57. Jewish settlement in Kherson dates from the late eighteenth century. According to Zoya Solomonova Arlova, a historian working in the municipal archives, Jews were active in trade associated with the Dnipr River, flour milling, food processing, woodworking, machine-building, and general commerce. Some Jews also participated in city politics and governance. By the end of the nineteenth century, Kherson was home to almost 18,000 Jews (one-third of the city population). The city had 23 synagogues and had become a center of Zionist activity. The Jewish population was attacked during the 1905 pogroms and by Admiral Denekin’s forces in 1919 during the Civil War. From the late nineteenth century into the 1920s, Kherson oblast was the principal center of government-sponsored Jewish agricultural settlement. Agro-Joint was very active in the area.

About 15,000 Jews were slaughtered in Kherson during the Holocaust, most in 1941. Other Jews managed to flee the city.

The current Jewish population of Kherson is considered by many to be about 8,000, but some think it is as high as 12,000.

58. Rabbi Avrum Wolf, a 27-year old Israeli follower of Chabad, is the Chief Rabbi of Kherson and Kherson oblast. He is assisted by his younger brother, Rabbi Yosef Wolf, and by Rabbi Moshe Weber. The wives of all three men are active in the Jewish community, most visibly as teachers of Hebrew and Jewish tradition in the local Jewish day school.

Avrum Wolf first came to Kherson in 1992 as a yeshiva student, eager to renew Jewish life in the city and to recover community-owned property that had been confiscated during the Soviet era. With his own hands, he began to restore a former Chabad synagogue that was built in 1895 and had been appropriated by the old regime in 1924; it had been used first as a dormitory and later as a hospital for cancer patients.38

The synagogue now accommodates about 120 people in its sanctuary. Also on the ground floor of the building are a kitchen, dining room, and storage rooms for food and other supplies.

Communal offices, a small day care center for the young children of rabbinic families, laundry facilities, and a guest room for visitors are located on the second floor. A 7,000-volume Russian-language library occupies two rooms; it contains a collection provided by JDC, books donated by emigrants, and additional titles obtained by the rabbis. Rabbi Avrum Wolf has also donated four copies of his own wedding album so that local Jews can view scenes from a traditional Jewish wedding. The albums appeared to be well-thumbed; Rabbi Wolf commented that some couples have asked that various wedding customs visible in the album be incorporated into their own weddings.

A large and pleasant walled courtyard provides space for summer weddings. Across the courtyard from the synagogue is a modern, attractive mikveh.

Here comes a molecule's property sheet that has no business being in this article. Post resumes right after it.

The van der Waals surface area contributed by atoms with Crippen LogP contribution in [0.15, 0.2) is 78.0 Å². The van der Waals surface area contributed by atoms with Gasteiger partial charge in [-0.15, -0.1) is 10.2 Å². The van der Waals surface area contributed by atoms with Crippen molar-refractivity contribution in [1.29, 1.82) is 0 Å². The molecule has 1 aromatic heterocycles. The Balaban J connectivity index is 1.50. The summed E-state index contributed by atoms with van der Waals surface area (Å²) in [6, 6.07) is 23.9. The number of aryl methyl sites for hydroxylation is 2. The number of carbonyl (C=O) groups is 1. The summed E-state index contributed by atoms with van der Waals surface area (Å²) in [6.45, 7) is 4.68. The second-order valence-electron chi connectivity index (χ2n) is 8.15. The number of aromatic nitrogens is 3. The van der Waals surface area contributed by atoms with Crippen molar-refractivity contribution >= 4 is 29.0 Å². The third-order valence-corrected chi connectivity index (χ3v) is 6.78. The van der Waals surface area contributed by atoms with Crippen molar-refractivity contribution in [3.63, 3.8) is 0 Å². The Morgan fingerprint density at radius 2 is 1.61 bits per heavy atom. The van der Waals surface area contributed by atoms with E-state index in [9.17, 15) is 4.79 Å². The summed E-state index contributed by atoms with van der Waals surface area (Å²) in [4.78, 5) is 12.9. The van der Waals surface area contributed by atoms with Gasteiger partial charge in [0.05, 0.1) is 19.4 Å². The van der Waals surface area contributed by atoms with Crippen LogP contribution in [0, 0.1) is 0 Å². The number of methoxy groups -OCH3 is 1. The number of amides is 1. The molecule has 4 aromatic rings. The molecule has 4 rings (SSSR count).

59. Rabbi Avrum Wolf said that Kherson was unusual in its Jewish communal organization. All four “branches” of the community -- religious, cultural, education, and welfare -- are united and work as one, each sharing a religious direction. Establishment of a “secular Chabad” group pre-dated Rabbi Wolf’s arrival in the city; a group of secular Jewish men had begun to meet in the synagogue and, aware that the synagogue had been affiliated with Chabad, referred to themselves as a Chabad organization -- but without any religious orientation. When Rabbi Wolf asserted the primacy of Judaism in Jewish communal activity, a “большая война” (big war) broke out. Rabbi Wolf prevailed, insisting that all activities in the Jewish community include some Jewish religious dimension.

Rabbi Wolf acknowledged that some Jews in Kherson thought he was a dictator. He further said that non-religious groups may be at a disadvantage because the community would not sponsor cultural activities on Saturdays; however, it is better to have a large concert on Sunday that everyone is able to attend.

That a Jewish communal organization (община or obshchina) rooted in Jewish tradition can be an effective representative even for secular Jews is clear from the central role played by the Kherson synagogue. The synagogue has the names and addresses of some 2,500 local Jewish families in its computer; each family receives a subscription to L’Chaim, a Chabad monthly of general interest that is published in Moscow. Other mailings include information about holidays and local holiday celebrations, welfare services, the day school, and other concerns. Rabbi Wolf said that the synagogue is a source of general Jewish information; people call to ask about the working hours of the Embassy of Israel in Kyiv, telephone numbers of other Jews in Kherson, and various other secular matters.



37. As is the practice in many west European countries, Ukraine has provided financial support for the secular segment of public religious schools. Local governments have provided funding for physical plant and other services. Increasingly, government subsidies have failed to keep pace with inflation, thus forcing many rabbis in Ukraine to find additional sources of support.
38. Notwithstanding its use as a hospital, the building had no water supply or any other utilities, a not uncommon situation for Soviet medical institutions.